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£400 Hybrid

Mister CMister C Posts: 4
edited April 2015 in Commuting general
Hi all. I’m just about to buy a hybrid for commuting, I have been using my road bike but I’m getting to the age where I need something a bit more comfortable.
I have £400 from my company cycle to work scheme and I’m after something light, quick and reliable, my route is road/cycle path plus I may also do some road/towpath type excursions at weekends. I’ve narrowed my search down to these:
• Trek 7.2FX
• Specialized Sirrus 2015
• Cannondale Quick 6
They all seem pretty much the same to me and the final choice may come down to looks and reliability, or is there something I’m missing? I’d really like some opinions from some users or anyone with an informed opinion of all three. Any input will be greatly appreciated.
Thanks :)

Posts

  • davisdavis Posts: 2,566
    I can't find the specific bikes easily at that price...Any chance of some links to the exact models? There are a number that all share the same name.

    Some of these seem to come with or without disc brakes; if you can I'd get discs. Saying that, traditionally the Sirrus and the 7.2FX are almost identical at the same price/model year.
    Sometimes parts break. Sometimes you crash. Sometimes it’s your fault.
  • Mister CMister C Posts: 4
    Thanks for your reply, here are the links:

    Trek http://www.evanscycles.com/products/tre ... e-ec068196
    Cannondale http://www.evanscycles.com/products/can ... e-ec071043
    Specialized http://www.evanscycles.com/products/spe ... e-ec070673

    Discs appear to be slightly out of my price range unfortunately.
  • davisdavis Posts: 2,566
    Marginal preference for the Trek based purely on the shifters. I think the Cannondale has slightly worse gears.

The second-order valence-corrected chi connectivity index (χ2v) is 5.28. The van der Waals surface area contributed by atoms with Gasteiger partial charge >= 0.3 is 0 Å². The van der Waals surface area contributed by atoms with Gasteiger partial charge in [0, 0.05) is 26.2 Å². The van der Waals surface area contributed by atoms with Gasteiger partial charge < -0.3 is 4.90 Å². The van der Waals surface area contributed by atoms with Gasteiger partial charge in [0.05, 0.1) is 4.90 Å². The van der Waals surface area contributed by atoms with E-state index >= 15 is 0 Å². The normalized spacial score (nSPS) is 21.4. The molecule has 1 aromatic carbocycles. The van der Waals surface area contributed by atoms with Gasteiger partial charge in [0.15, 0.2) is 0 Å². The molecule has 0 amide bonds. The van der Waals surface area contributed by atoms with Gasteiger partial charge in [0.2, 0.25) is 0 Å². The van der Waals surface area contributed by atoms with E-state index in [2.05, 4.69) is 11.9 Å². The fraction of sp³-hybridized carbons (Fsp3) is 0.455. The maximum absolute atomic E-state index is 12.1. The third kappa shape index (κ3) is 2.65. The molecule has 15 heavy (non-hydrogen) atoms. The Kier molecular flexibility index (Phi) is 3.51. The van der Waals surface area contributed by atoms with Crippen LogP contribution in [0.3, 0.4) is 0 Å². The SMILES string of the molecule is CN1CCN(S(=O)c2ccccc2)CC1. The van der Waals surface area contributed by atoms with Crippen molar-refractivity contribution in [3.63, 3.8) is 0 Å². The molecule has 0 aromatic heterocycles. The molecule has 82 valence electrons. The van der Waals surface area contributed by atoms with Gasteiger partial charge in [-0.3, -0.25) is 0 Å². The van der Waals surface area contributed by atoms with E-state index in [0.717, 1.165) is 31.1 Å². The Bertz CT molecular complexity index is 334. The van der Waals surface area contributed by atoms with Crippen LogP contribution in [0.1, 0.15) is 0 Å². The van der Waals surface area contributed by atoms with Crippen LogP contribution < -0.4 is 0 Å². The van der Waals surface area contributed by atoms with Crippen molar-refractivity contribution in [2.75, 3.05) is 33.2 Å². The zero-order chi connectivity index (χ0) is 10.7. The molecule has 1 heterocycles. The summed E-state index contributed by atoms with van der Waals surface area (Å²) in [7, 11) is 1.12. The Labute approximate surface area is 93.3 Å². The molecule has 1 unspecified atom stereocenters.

It's between the Spesh and the Trek, for me, but there's so little to choose between them I'd pick the one you thought was prettier. If you can try them all, do so. Be guided by the one that fits you and feels better. If you can't, I'd go Trek, Spesh, Cannondale, unless you really don't like the look of the Trek.

    The gears are better similar, and the frames are similar, although the Spesh has an alloy fork (slightly lighter).
    Sometimes parts break. Sometimes you crash. Sometimes it’s your fault.
  • apreadingapreading Posts: 4,532
    Alloy fork will be lighter but probably harsher over poor roads - swings and roundabouts. Either way is a compromise because you probably wont get carbon at this price. Decathlon used to do a flat bar road bike with carbon forks I think but they dont seem to list it online now... Just dont go for one with suspension (you obviously havent so far) because it will be heavy and not work well at this price. If you want comfort, you might want to suss them out to see which one has most clearance to fit wider tyres should you want to.

    All these bikes look very similar, not much to choose between them.
  • I've ridden to work on an Edinburgh Courier Race Hybrid for the last 3 years. Low maintenance 8-speed, guard/rack fittings, lightweight and 32x700c tyres on MTB geometry make it pretty much ideal for the urban commute IMO. They quite often have it reduced on sale to £280 as well.

    http://www.edinburghbicycle.com/product ... er-race-15 - £350

    revolution-courier-race-15.jpg

    There's a hydraulic disc version available for £400 if you like but I personally think the tyres are too skinny to benefit much from disc brakes and feel it adds complexity you don't need for commuting on the road.

    http://www.edinburghbicycle.com/product ... draulic-15
    When considering upgrading equipment to make you faster remember the words of Lance Armstrong...
    "It's NOT About The Bike"
  • 19aim8219aim82 Posts: 11